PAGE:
But even if you’re fastidious about monitoring the environment around the artwork, there’s still a laundry list of home accidents waiting to happen, such as a fire or an accidental wine splash. While you still need to take extra care, the right insurance policy will allow you to confidently display and enjoy your collection at home knowing that you have a strong contingency policy.

A Vital Part of an Art Business’ Structure

Artworks are generally priced based on the dealer’s prestige, the artists’ background, and several other nuanced trends—all volatile factors. As such, businesses belonging to the art sector are some of the most heavily insured in the world. Business owners are constantly looking for additional layers of protection, as any mishap or legal issue could end up costing them a lot of money personally.

This is why most galleries ensure that, alongside their insurance, they are also legally protected through their business structure, such as a corporation or LLC. Those who form a corporation in Pennsylvania will not only have the full protection of being a separate business entity, but will also have the funds, through the shareholders, to take out numerous insurance policies.

On the other hand smaller art businesses that form an LLC in New York, the art capital of America, will be able to set up knowing that their insurance and business will protect them. And with galleries in New York getting sued because of the recent pandemic, having this double protection is more vital than ever.

Art Shippers

Protecting pieces that are always moving around

One way to increase the value of your pieces is through displaying them in different galleries, which is why you need to take the necessary precautions before handing your items over. The moment the pieces are in transit, they could be exposed to a number of dangers like improper storage or even theft by dishonest workers.

In a previous article for our surety bonding division BFBond.com, we talked about how U.S. businesses lose an average of $1.13 million due to employee theft. With a proper insurance policy—or, possibly, a fidelity bond— you will be protected from property damage, theft, and fraud. So draft up a thorough contract with the galleries you’ll be working with, and get your pieces insured.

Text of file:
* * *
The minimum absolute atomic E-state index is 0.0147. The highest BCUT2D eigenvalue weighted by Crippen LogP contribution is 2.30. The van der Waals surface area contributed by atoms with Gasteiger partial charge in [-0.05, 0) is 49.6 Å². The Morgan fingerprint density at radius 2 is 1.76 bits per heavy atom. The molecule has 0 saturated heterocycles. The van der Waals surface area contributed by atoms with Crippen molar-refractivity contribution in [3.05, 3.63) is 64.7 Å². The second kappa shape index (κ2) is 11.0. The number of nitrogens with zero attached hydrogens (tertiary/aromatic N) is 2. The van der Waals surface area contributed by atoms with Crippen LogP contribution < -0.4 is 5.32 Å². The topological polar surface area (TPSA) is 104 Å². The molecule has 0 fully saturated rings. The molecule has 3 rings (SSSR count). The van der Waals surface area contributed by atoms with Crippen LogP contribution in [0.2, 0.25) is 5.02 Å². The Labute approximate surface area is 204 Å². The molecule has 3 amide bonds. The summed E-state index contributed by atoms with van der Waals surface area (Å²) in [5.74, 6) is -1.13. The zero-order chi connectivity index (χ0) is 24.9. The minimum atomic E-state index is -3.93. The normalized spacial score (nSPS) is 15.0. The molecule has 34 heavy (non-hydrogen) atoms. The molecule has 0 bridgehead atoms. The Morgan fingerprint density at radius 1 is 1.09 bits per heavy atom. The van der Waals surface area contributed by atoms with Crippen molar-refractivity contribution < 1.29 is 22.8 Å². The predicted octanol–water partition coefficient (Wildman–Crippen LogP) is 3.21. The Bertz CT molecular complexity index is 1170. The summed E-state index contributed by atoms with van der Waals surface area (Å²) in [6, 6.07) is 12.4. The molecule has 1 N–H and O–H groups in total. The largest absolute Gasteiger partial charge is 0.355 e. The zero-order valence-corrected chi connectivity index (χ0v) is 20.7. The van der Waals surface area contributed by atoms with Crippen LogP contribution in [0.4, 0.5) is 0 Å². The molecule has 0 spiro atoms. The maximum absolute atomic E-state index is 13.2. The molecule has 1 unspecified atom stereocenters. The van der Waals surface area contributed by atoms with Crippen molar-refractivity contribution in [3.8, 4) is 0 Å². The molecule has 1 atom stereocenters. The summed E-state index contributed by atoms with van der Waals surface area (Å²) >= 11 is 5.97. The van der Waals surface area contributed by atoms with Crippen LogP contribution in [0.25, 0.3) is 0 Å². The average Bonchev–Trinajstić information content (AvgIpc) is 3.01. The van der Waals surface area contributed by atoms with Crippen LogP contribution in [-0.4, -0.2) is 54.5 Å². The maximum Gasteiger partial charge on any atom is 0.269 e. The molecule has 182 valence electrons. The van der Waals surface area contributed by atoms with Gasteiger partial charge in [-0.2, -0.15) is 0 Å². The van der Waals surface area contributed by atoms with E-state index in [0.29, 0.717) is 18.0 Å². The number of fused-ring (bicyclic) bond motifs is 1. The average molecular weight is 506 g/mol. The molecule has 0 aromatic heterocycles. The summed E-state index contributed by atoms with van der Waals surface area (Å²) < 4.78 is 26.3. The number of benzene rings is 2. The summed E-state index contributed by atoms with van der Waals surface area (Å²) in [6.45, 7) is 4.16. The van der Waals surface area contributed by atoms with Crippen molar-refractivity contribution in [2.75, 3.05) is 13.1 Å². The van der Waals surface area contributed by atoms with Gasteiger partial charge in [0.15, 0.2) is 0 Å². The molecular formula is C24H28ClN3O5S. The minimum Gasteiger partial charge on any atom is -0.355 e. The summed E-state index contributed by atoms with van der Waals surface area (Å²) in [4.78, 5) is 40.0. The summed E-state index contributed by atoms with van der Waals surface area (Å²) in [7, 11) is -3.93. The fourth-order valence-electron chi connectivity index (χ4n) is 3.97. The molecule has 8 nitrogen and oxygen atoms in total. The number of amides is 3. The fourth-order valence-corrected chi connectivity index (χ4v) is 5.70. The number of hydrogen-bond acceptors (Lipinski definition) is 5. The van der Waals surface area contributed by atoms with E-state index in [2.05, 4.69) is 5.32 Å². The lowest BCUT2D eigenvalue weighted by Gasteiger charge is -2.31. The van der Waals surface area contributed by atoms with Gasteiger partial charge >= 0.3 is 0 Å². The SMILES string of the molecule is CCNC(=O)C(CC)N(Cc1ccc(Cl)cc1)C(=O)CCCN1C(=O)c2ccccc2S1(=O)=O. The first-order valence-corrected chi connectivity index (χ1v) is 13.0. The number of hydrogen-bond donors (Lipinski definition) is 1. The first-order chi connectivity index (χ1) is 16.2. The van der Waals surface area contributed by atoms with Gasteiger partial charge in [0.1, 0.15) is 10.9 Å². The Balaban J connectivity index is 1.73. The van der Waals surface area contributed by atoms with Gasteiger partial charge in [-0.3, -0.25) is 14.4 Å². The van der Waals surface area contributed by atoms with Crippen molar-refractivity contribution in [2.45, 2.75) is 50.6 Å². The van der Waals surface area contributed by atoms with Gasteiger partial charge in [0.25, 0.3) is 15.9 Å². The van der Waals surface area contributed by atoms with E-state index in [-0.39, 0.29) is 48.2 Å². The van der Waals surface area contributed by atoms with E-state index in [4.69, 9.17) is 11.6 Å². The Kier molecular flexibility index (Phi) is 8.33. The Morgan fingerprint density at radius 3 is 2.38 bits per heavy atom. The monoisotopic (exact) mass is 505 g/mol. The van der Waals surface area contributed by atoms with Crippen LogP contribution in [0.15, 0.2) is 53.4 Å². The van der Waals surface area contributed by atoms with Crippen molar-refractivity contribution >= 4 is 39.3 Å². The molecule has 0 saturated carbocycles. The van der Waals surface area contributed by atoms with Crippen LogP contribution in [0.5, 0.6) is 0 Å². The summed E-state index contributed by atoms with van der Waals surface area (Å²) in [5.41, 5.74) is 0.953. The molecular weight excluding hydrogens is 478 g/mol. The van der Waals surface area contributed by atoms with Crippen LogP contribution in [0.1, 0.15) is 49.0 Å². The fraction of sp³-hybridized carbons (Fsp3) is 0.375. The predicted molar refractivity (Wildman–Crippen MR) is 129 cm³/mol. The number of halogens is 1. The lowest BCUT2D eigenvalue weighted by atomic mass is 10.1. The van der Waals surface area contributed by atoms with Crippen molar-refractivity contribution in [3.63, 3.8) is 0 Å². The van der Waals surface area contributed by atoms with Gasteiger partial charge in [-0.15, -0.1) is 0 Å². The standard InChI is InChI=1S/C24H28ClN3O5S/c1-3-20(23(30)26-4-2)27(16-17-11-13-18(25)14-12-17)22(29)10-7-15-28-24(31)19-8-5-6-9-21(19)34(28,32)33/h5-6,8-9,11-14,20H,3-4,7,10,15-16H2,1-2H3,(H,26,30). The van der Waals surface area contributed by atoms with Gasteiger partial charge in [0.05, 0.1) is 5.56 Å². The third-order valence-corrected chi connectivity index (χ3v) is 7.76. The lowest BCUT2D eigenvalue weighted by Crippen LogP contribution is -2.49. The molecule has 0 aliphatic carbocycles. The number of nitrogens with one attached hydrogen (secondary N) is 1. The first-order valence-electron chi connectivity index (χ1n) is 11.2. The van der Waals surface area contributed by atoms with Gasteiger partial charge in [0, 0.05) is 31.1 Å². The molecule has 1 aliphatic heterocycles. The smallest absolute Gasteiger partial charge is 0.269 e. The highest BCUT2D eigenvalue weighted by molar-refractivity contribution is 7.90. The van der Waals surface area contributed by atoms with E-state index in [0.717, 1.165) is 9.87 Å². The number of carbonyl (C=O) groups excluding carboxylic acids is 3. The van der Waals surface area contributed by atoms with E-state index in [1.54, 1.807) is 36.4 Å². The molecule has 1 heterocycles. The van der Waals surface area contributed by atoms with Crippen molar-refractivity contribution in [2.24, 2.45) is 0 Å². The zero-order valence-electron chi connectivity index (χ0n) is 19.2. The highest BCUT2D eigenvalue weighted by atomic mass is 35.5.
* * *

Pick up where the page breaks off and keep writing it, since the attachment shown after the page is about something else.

Another important consideration to make is working with knowledgeable and experienced art insurance agents. As each piece of fine art is literally one of a kind, a comprehensive insurance policy is the best protection that you can get.

Written exclusively for ArtInsuranceNow.com

by Ana Cooler

Guide to packing art & antiques like a pro

Art and antiques are an amazing investment and a beautiful part of your home. However, when it comes to relocating them to another home or gallery, people are faced with the problem of packing. Most people make the mistake of packing these items in the same way as the other things in their homes. This way, they increase the risk of damaging valuable items and therefore losing their favorite objects. So, to make sure your valuable belongings are safe during transport, learn to pack them properly. Here’s a simple guide to packing art and antiques like a pro – the easy way.

Give yourself enough time

The biggest mistake you can make when packing art and antiques is to do it in a rush. We may indeed be faced with deadlines we have to meet and they require speed and efficiency, but these fragile and valuable items require patience. Therefore, try to give yourself enough time to pack everything properly. A few extra steps and secure packing techniques will ensure that your items are safe during transport and you don’t damage them while packing.

Make an inventory list